“I realised this man had broken all the boundaries and was writing about nature, love and death and it opened my eyes in a good way.”
* Michael Murphy is a psychoanalyst, poet and RTÉ television producer/director and newscaster. He recently published his latest collection of poetry, A Chaplet of Roses. Published by Toga Books (€14.99), it is the second collection of poetry from the bestselling author. His highly acclaimed literary memoir, At Five in the Afternoon — My Battle with Male Cancer, was published in 2009, and was a number one bestseller. A sequel, The House of Pure Being, was published in 2013, and reached the top ten. The third and final part of that trilogy, Lemons and the Waning Moon, will be published in 2016.
My book is Plain Speaking, by Merle Miller.
“It’s an oral biography of Harry S Truman, and constitutes interviews with commentary.
“I first read it 30 years ago, and I’ve read it several times since, but there’s one section that sticks with me.
“This particular passage is about an incident in which Truman fired General Douglas MacArthur, who had got above himself and had started making policy, which wasn’t his job — he took it upon himself to usurp the authority of the President of the United States.
“For a while, Truman allowed himself to be talked out of firing General MacArthur, but eventually he did it — and he said he’d been wrong not to do it earlier.
“He says in the book:
‘The only thing I learned out of the whole MacArthur deal is that when you feel there is something you have to do, and you know in your gut you have to do it, the sooner you get it over with the better off everybody is.’ “This is something I go back to; it’s something I’ve drawn on — if I know there’s something I have to face up to doing — just do it.
“Sometimes you put off what you know you have to do.
“The most recent thing for me was, that I had this lovely holiday home in Donegal.
“We bought it about 10 years ago, not knowing what would come in the way of recession and cutbacks, and it became a luxury we couldn’t afford.
“Now I have decided to sell it. Even though it’s in a gorgeous place near a beach and a golf course, my family never really bonded with it.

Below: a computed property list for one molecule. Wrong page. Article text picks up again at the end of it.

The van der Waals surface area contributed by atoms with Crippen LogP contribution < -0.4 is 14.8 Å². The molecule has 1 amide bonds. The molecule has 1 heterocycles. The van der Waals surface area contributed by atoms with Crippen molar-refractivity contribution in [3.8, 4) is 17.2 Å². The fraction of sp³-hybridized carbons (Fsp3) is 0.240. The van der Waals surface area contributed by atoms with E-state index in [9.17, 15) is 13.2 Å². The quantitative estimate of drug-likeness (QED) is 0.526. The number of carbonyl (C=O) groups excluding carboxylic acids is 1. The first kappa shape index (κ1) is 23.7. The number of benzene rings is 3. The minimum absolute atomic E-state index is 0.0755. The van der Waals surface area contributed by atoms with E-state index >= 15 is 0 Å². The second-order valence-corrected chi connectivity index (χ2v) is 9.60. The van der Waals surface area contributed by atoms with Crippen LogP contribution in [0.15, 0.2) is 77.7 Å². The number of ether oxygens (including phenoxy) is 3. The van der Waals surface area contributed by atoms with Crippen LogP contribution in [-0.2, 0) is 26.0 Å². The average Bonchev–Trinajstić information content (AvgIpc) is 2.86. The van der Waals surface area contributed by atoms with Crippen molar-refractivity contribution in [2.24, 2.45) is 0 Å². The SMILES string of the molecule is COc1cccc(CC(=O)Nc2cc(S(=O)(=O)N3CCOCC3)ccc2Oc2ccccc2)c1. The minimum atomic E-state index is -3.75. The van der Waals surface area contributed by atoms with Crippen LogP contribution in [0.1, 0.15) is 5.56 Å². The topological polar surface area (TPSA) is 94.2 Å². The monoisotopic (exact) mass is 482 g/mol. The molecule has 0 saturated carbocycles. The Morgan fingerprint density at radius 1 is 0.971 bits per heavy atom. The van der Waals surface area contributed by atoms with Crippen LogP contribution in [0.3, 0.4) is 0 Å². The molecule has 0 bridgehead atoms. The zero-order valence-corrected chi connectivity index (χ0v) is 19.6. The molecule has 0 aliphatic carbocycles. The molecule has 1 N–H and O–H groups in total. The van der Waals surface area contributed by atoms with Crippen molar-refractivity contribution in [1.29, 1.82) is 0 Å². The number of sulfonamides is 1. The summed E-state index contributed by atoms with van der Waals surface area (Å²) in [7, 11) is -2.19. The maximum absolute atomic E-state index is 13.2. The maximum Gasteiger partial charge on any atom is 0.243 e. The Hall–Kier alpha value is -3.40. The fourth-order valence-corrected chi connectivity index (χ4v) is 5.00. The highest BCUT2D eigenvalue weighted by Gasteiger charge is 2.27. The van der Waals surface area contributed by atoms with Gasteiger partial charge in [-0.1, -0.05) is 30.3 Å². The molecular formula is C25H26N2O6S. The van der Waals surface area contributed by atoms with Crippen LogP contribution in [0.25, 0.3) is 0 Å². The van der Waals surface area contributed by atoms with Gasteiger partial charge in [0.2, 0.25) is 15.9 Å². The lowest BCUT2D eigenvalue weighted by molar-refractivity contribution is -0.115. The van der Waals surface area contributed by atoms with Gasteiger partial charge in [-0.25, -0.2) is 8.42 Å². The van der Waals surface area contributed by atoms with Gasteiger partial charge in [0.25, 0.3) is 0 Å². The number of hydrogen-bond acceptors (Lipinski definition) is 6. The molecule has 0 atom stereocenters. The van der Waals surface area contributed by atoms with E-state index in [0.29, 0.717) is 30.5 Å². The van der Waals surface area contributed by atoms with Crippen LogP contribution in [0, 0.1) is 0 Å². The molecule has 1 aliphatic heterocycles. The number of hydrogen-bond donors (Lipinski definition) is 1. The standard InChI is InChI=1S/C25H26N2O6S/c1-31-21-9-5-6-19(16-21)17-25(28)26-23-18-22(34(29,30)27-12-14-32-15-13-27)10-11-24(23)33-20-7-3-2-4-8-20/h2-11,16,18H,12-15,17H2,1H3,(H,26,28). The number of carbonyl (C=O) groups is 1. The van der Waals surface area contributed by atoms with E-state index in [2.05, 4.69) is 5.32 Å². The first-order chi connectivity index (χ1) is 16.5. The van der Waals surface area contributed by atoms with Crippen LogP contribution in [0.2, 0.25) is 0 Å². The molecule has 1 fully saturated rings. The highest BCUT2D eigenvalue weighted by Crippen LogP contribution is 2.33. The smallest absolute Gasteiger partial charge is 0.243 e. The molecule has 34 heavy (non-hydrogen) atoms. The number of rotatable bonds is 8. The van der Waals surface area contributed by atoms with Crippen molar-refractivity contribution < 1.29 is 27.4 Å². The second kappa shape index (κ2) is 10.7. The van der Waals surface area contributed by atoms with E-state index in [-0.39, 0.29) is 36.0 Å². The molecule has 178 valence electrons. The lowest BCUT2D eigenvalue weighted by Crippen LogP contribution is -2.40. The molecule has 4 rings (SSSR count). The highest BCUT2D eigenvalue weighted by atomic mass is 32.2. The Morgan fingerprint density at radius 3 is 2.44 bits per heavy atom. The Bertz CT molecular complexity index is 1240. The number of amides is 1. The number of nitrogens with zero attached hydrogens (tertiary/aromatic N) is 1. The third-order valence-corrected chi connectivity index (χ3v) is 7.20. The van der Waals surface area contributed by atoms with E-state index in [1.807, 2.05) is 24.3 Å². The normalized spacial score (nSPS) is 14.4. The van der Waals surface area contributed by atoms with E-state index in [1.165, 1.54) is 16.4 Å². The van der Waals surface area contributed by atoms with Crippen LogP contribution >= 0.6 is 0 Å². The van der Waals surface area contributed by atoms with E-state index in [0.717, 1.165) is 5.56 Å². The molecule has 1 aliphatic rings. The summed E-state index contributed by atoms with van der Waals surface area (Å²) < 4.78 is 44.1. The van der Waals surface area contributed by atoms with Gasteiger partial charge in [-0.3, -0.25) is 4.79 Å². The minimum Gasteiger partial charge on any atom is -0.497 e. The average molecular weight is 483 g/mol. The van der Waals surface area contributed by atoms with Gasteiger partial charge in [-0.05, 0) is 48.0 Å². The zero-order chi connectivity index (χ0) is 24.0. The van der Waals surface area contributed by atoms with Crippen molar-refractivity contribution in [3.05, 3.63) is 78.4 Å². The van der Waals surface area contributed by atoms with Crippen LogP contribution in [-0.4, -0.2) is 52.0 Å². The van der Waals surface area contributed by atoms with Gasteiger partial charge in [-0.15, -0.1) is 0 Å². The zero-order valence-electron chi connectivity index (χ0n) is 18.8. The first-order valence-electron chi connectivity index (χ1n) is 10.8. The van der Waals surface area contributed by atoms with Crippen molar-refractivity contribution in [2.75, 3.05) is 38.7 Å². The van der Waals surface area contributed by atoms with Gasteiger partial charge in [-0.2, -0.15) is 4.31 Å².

“I was asked if I’d sell it and to my amazement I said yes.
“My wife Caroline wanted to sell it years ago and I kept talking her out of it, but now it’s at the Sale Agreed stage.
“Part of me feels that a bit of me has been amputated but I also feel it’s the right thing for the family.
“I’ve loads of friends in Donegal and I’ll never be stuck for a bed there, so I can still go there and enjoy the golf and the landscape.
“I’ve no regrets about getting the house in the first place, but I feel it’s time to let it go.
“The MacArthur thing came to mind when I got the offer — we can spend a lot of time dodging what we have to do, but you have to face up to it in the end, and this applies to all parts of life, including family or work situations.”
* Journalist and broadcaster Seán O’Rourke currently presents the Today With Seán O’Rourke show every weekday morning on RTÉ Radio One.
ITHINK the book that has most influenced me was a book given to me when I was in my teens by my English teacher Jo Keane.
“It was The Handmaid’s Tale by Margaret Atwood.
“I remembering finishing that book and feeling as if the way I had looked at the world had changed in some way.
“So many facets of the world in which I lived, and the culture in which I was brought up, were so intrinsically patriarchal.
“I didn’t have access to feminist theory, so that book was my first introduction to any idea of feminism.
“I feel it gave me the language in which to articulate myself and it radicalised me and made me a feminist.
“It was an incredibly important book for me and it changed my life.
“There are other books that made me want to be a writer but this made me politically aware and engaged with such issues — and more critical of the way the media presents women, and more aware of how we as a society and culture view women.
“The Handmaid’s Talewas written the same year I was born — 1985 — and 15 years later when I read it, it still felt relevant.
“It is unfortunate that 30 years after it was published it is still so relevant.”
* Louise O’ Neill is the author of Asking for It and Only Ever Yours